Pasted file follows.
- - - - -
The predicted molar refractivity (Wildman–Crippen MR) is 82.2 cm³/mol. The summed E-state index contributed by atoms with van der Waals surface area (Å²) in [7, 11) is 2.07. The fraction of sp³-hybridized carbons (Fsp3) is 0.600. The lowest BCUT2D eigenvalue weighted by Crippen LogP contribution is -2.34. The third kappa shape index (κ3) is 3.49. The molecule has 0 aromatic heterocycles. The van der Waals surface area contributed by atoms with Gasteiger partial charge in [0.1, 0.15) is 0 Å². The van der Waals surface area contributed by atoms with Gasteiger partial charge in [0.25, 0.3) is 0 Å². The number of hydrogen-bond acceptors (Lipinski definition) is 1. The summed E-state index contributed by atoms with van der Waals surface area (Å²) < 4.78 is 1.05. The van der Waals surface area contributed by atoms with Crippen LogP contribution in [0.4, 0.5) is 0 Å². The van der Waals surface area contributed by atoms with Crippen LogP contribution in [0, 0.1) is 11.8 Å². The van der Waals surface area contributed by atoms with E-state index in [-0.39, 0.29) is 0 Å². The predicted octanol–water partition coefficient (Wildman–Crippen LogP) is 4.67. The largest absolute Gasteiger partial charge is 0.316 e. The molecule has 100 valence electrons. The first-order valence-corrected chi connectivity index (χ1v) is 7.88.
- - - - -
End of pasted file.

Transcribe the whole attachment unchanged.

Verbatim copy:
The predicted molar refractivity (Wildman–Crippen MR) is 82.2 cm³/mol. The summed E-state index contributed by atoms with van der Waals surface area (Å²) in [7, 11) is 2.07. The fraction of sp³-hybridized carbons (Fsp3) is 0.600. The lowest BCUT2D eigenvalue weighted by Crippen LogP contribution is -2.34. The third kappa shape index (κ3) is 3.49. The molecule has 0 aromatic heterocycles. The van der Waals surface area contributed by atoms with Gasteiger partial charge in [0.1, 0.15) is 0 Å². The van der Waals surface area contributed by atoms with Gasteiger partial charge in [0.25, 0.3) is 0 Å². The number of hydrogen-bond acceptors (Lipinski definition) is 1. The summed E-state index contributed by atoms with van der Waals surface area (Å²) < 4.78 is 1.05. The van der Waals surface area contributed by atoms with Crippen LogP contribution in [0.4, 0.5) is 0 Å². The van der Waals surface area contributed by atoms with Crippen LogP contribution in [0, 0.1) is 11.8 Å². The van der Waals surface area contributed by atoms with E-state index in [-0.39, 0.29) is 0 Å². The predicted octanol–water partition coefficient (Wildman–Crippen LogP) is 4.67. The largest absolute Gasteiger partial charge is 0.316 e. The molecule has 100 valence electrons. The first-order valence-corrected chi connectivity index (χ1v) is 7.88.